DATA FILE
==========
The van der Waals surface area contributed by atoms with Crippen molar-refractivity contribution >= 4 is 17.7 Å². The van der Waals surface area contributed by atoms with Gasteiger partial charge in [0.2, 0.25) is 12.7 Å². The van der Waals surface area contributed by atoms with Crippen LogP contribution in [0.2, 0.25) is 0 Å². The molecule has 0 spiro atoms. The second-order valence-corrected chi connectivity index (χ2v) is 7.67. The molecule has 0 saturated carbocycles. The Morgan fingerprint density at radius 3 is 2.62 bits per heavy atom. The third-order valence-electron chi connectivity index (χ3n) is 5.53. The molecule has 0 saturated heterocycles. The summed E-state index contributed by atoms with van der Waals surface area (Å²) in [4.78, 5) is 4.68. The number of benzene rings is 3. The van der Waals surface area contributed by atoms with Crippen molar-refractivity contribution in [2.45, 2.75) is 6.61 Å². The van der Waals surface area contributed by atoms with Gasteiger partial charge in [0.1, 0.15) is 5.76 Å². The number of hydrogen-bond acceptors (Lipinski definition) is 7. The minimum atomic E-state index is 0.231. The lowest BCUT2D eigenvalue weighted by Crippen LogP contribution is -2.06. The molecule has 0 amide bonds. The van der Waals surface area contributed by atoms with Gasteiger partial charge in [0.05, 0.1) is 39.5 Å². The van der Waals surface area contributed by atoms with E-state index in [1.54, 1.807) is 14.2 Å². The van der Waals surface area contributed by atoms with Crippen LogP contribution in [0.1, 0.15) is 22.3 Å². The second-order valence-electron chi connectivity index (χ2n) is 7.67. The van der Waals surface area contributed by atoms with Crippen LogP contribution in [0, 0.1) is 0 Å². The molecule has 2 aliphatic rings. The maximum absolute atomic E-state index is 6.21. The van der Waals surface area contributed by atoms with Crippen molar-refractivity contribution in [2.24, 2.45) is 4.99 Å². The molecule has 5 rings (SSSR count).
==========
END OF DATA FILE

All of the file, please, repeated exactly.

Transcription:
The van der Waals surface area contributed by atoms with Crippen molar-refractivity contribution >= 4 is 17.7 Å². The van der Waals surface area contributed by atoms with Gasteiger partial charge in [0.2, 0.25) is 12.7 Å². The van der Waals surface area contributed by atoms with Crippen LogP contribution in [0.2, 0.25) is 0 Å². The molecule has 0 spiro atoms. The second-order valence-corrected chi connectivity index (χ2v) is 7.67. The molecule has 0 saturated carbocycles. The Morgan fingerprint density at radius 3 is 2.62 bits per heavy atom. The third-order valence-electron chi connectivity index (χ3n) is 5.53. The molecule has 0 saturated heterocycles. The summed E-state index contributed by atoms with van der Waals surface area (Å²) in [4.78, 5) is 4.68. The number of benzene rings is 3. The van der Waals surface area contributed by atoms with Crippen molar-refractivity contribution in [2.45, 2.75) is 6.61 Å². The van der Waals surface area contributed by atoms with Gasteiger partial charge in [0.1, 0.15) is 5.76 Å². The number of hydrogen-bond acceptors (Lipinski definition) is 7. The minimum atomic E-state index is 0.231. The lowest BCUT2D eigenvalue weighted by Crippen LogP contribution is -2.06. The molecule has 0 amide bonds. The van der Waals surface area contributed by atoms with Gasteiger partial charge in [0.05, 0.1) is 39.5 Å². The van der Waals surface area contributed by atoms with E-state index in [1.54, 1.807) is 14.2 Å². The van der Waals surface area contributed by atoms with Crippen LogP contribution in [0.1, 0.15) is 22.3 Å². The second-order valence-electron chi connectivity index (χ2n) is 7.67. The van der Waals surface area contributed by atoms with Crippen LogP contribution in [0, 0.1) is 0 Å². The molecule has 2 aliphatic rings. The maximum absolute atomic E-state index is 6.21. The van der Waals surface area contributed by atoms with Crippen molar-refractivity contribution in [2.24, 2.45) is 4.99 Å². The molecule has 5 rings (SSSR count).